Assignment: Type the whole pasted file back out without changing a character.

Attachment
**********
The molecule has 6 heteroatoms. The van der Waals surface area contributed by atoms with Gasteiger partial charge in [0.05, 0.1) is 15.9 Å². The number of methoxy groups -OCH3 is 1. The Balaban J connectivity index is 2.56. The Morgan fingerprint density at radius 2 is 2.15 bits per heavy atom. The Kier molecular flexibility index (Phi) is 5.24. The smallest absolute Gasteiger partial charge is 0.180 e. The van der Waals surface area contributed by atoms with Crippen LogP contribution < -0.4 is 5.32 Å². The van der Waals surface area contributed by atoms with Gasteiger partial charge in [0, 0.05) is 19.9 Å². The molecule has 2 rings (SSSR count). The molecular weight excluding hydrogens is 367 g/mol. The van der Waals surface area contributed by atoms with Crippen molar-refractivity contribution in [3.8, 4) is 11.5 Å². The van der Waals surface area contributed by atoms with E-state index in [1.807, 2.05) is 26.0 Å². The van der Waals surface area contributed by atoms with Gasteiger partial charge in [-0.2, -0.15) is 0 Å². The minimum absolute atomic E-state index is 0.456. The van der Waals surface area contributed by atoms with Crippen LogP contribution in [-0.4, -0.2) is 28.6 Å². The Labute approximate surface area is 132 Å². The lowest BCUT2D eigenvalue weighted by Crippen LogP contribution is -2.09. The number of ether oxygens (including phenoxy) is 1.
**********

The molecule has 6 heteroatoms. The van der Waals surface area contributed by atoms with Gasteiger partial charge in [0.05, 0.1) is 15.9 Å². The number of methoxy groups -OCH3 is 1. The Balaban J connectivity index is 2.56. The Morgan fingerprint density at radius 2 is 2.15 bits per heavy atom. The Kier molecular flexibility index (Phi) is 5.24. The smallest absolute Gasteiger partial charge is 0.180 e. The van der Waals surface area contributed by atoms with Crippen LogP contribution < -0.4 is 5.32 Å². The van der Waals surface area contributed by atoms with Gasteiger partial charge in [0, 0.05) is 19.9 Å². The molecule has 2 rings (SSSR count). The molecular weight excluding hydrogens is 367 g/mol. The van der Waals surface area contributed by atoms with Crippen molar-refractivity contribution in [3.8, 4) is 11.5 Å². The van der Waals surface area contributed by atoms with E-state index in [1.807, 2.05) is 26.0 Å². The van der Waals surface area contributed by atoms with Gasteiger partial charge in [-0.2, -0.15) is 0 Å². The minimum absolute atomic E-state index is 0.456. The van der Waals surface area contributed by atoms with Crippen LogP contribution in [-0.4, -0.2) is 28.6 Å². The Labute approximate surface area is 132 Å². The lowest BCUT2D eigenvalue weighted by Crippen LogP contribution is -2.09. The number of ether oxygens (including phenoxy) is 1.